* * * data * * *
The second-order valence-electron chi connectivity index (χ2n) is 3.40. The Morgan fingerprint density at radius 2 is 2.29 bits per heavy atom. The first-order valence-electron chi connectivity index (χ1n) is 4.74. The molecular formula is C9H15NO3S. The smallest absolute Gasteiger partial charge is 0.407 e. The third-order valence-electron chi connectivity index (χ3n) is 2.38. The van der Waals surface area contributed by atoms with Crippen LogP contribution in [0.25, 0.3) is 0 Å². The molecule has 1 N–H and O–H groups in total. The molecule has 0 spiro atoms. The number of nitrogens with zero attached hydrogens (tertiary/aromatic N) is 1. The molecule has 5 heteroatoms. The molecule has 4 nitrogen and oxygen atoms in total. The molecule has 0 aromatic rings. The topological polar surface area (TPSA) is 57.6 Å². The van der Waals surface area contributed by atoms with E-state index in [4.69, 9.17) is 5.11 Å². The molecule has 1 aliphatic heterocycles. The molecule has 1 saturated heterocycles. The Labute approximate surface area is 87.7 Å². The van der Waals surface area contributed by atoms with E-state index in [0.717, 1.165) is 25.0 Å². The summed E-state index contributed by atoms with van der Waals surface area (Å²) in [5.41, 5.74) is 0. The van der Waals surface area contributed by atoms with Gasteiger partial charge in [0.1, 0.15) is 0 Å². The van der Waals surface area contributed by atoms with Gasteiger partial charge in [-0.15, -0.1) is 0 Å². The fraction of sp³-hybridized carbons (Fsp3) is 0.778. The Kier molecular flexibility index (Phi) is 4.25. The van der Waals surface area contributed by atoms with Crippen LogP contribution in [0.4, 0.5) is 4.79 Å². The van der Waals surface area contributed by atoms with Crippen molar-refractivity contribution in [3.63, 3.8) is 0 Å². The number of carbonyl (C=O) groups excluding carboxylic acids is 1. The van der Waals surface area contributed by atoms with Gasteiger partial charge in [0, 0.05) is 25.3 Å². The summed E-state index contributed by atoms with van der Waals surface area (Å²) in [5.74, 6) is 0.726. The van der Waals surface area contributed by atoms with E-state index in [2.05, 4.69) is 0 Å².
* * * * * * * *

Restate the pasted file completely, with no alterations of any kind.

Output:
The second-order valence-electron chi connectivity index (χ2n) is 3.40. The Morgan fingerprint density at radius 2 is 2.29 bits per heavy atom. The first-order valence-electron chi connectivity index (χ1n) is 4.74. The molecular formula is C9H15NO3S. The smallest absolute Gasteiger partial charge is 0.407 e. The third-order valence-electron chi connectivity index (χ3n) is 2.38. The van der Waals surface area contributed by atoms with Crippen LogP contribution in [0.25, 0.3) is 0 Å². The molecule has 1 N–H and O–H groups in total. The molecule has 0 spiro atoms. The number of nitrogens with zero attached hydrogens (tertiary/aromatic N) is 1. The molecule has 5 heteroatoms. The molecule has 4 nitrogen and oxygen atoms in total. The molecule has 0 aromatic rings. The topological polar surface area (TPSA) is 57.6 Å². The van der Waals surface area contributed by atoms with E-state index in [4.69, 9.17) is 5.11 Å². The molecule has 1 aliphatic heterocycles. The molecule has 1 saturated heterocycles. The Labute approximate surface area is 87.7 Å². The van der Waals surface area contributed by atoms with E-state index in [0.717, 1.165) is 25.0 Å². The summed E-state index contributed by atoms with van der Waals surface area (Å²) in [5.41, 5.74) is 0. The van der Waals surface area contributed by atoms with Gasteiger partial charge in [0.1, 0.15) is 0 Å². The van der Waals surface area contributed by atoms with Gasteiger partial charge in [-0.15, -0.1) is 0 Å². The fraction of sp³-hybridized carbons (Fsp3) is 0.778. The Kier molecular flexibility index (Phi) is 4.25. The van der Waals surface area contributed by atoms with Crippen LogP contribution in [0.4, 0.5) is 4.79 Å². The van der Waals surface area contributed by atoms with Crippen molar-refractivity contribution in [3.63, 3.8) is 0 Å². The number of carbonyl (C=O) groups excluding carboxylic acids is 1. The van der Waals surface area contributed by atoms with Gasteiger partial charge in [0, 0.05) is 25.3 Å². The summed E-state index contributed by atoms with van der Waals surface area (Å²) in [5.74, 6) is 0.726. The van der Waals surface area contributed by atoms with E-state index in [2.05, 4.69) is 0 Å².